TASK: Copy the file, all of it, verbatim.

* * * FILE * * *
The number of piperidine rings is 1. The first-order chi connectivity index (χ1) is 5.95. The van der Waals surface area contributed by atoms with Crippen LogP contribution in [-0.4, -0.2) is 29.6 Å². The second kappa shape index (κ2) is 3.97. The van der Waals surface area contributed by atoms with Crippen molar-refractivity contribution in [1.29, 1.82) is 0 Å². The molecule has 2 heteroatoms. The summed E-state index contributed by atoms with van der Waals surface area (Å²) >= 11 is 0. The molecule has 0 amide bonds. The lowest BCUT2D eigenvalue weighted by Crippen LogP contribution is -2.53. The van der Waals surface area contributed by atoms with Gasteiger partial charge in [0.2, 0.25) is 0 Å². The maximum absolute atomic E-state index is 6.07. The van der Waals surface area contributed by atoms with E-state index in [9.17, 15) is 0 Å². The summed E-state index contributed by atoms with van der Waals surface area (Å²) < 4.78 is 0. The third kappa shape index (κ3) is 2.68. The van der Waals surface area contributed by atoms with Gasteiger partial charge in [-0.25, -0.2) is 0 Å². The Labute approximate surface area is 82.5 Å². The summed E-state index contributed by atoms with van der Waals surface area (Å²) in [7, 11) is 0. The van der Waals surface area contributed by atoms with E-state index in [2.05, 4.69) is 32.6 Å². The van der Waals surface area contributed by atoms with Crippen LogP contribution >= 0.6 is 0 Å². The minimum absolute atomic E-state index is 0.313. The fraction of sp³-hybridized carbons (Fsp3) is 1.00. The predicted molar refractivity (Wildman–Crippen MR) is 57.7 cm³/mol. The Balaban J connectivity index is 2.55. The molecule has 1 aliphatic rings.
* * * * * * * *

The number of piperidine rings is 1. The first-order chi connectivity index (χ1) is 5.95. The van der Waals surface area contributed by atoms with Crippen LogP contribution in [-0.4, -0.2) is 29.6 Å². The second kappa shape index (κ2) is 3.97. The van der Waals surface area contributed by atoms with Crippen molar-refractivity contribution in [1.29, 1.82) is 0 Å². The molecule has 2 heteroatoms. The summed E-state index contributed by atoms with van der Waals surface area (Å²) >= 11 is 0. The molecule has 0 amide bonds. The lowest BCUT2D eigenvalue weighted by Crippen LogP contribution is -2.53. The van der Waals surface area contributed by atoms with Gasteiger partial charge in [0.2, 0.25) is 0 Å². The maximum absolute atomic E-state index is 6.07. The van der Waals surface area contributed by atoms with E-state index in [9.17, 15) is 0 Å². The summed E-state index contributed by atoms with van der Waals surface area (Å²) < 4.78 is 0. The third kappa shape index (κ3) is 2.68. The van der Waals surface area contributed by atoms with Gasteiger partial charge in [-0.25, -0.2) is 0 Å². The Labute approximate surface area is 82.5 Å². The summed E-state index contributed by atoms with van der Waals surface area (Å²) in [7, 11) is 0. The van der Waals surface area contributed by atoms with E-state index in [2.05, 4.69) is 32.6 Å². The van der Waals surface area contributed by atoms with Crippen LogP contribution >= 0.6 is 0 Å². The minimum absolute atomic E-state index is 0.313. The fraction of sp³-hybridized carbons (Fsp3) is 1.00. The predicted molar refractivity (Wildman–Crippen MR) is 57.7 cm³/mol. The Balaban J connectivity index is 2.55. The molecule has 1 aliphatic rings.